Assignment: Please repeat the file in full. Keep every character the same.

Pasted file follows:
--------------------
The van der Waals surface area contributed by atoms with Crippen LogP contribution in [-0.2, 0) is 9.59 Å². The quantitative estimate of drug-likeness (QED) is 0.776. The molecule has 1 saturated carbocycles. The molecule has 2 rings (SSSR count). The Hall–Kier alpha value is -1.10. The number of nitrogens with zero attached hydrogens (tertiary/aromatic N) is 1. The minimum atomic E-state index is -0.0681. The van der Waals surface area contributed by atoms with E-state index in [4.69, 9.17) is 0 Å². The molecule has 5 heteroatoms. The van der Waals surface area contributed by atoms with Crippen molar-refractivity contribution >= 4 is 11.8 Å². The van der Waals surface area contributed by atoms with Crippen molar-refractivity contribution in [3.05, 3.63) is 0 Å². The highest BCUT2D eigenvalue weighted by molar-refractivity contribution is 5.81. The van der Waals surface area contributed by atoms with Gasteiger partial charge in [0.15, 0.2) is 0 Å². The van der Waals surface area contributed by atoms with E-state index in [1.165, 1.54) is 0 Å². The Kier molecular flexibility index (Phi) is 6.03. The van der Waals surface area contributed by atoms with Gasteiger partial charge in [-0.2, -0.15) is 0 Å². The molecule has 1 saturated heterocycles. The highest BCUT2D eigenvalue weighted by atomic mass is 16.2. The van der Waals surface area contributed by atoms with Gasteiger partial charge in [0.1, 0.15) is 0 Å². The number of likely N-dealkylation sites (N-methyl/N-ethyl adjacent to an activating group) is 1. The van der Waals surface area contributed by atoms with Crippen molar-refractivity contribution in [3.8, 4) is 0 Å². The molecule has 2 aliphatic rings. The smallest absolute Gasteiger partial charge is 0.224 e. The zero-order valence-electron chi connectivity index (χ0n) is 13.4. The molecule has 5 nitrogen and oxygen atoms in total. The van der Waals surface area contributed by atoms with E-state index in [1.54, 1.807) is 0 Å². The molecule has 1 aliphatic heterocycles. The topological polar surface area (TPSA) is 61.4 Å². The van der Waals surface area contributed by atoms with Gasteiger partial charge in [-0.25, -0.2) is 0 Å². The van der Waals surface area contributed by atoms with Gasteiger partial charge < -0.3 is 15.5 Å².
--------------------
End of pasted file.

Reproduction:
The van der Waals surface area contributed by atoms with Crippen LogP contribution in [-0.2, 0) is 9.59 Å². The quantitative estimate of drug-likeness (QED) is 0.776. The molecule has 1 saturated carbocycles. The molecule has 2 rings (SSSR count). The Hall–Kier alpha value is -1.10. The number of nitrogens with zero attached hydrogens (tertiary/aromatic N) is 1. The minimum atomic E-state index is -0.0681. The van der Waals surface area contributed by atoms with E-state index in [4.69, 9.17) is 0 Å². The molecule has 5 heteroatoms. The van der Waals surface area contributed by atoms with Crippen molar-refractivity contribution >= 4 is 11.8 Å². The van der Waals surface area contributed by atoms with Crippen molar-refractivity contribution in [3.05, 3.63) is 0 Å². The highest BCUT2D eigenvalue weighted by molar-refractivity contribution is 5.81. The van der Waals surface area contributed by atoms with Gasteiger partial charge in [0.15, 0.2) is 0 Å². The van der Waals surface area contributed by atoms with E-state index in [1.165, 1.54) is 0 Å². The Kier molecular flexibility index (Phi) is 6.03. The van der Waals surface area contributed by atoms with Gasteiger partial charge in [-0.2, -0.15) is 0 Å². The molecule has 1 saturated heterocycles. The highest BCUT2D eigenvalue weighted by atomic mass is 16.2. The van der Waals surface area contributed by atoms with Gasteiger partial charge in [0.1, 0.15) is 0 Å². The number of likely N-dealkylation sites (N-methyl/N-ethyl adjacent to an activating group) is 1. The van der Waals surface area contributed by atoms with Crippen molar-refractivity contribution in [3.8, 4) is 0 Å². The molecule has 2 aliphatic rings. The smallest absolute Gasteiger partial charge is 0.224 e. The zero-order valence-electron chi connectivity index (χ0n) is 13.4. The molecule has 5 nitrogen and oxygen atoms in total. The van der Waals surface area contributed by atoms with E-state index in [1.54, 1.807) is 0 Å². The molecule has 1 aliphatic heterocycles. The topological polar surface area (TPSA) is 61.4 Å². The van der Waals surface area contributed by atoms with Gasteiger partial charge in [-0.25, -0.2) is 0 Å². The van der Waals surface area contributed by atoms with Gasteiger partial charge < -0.3 is 15.5 Å².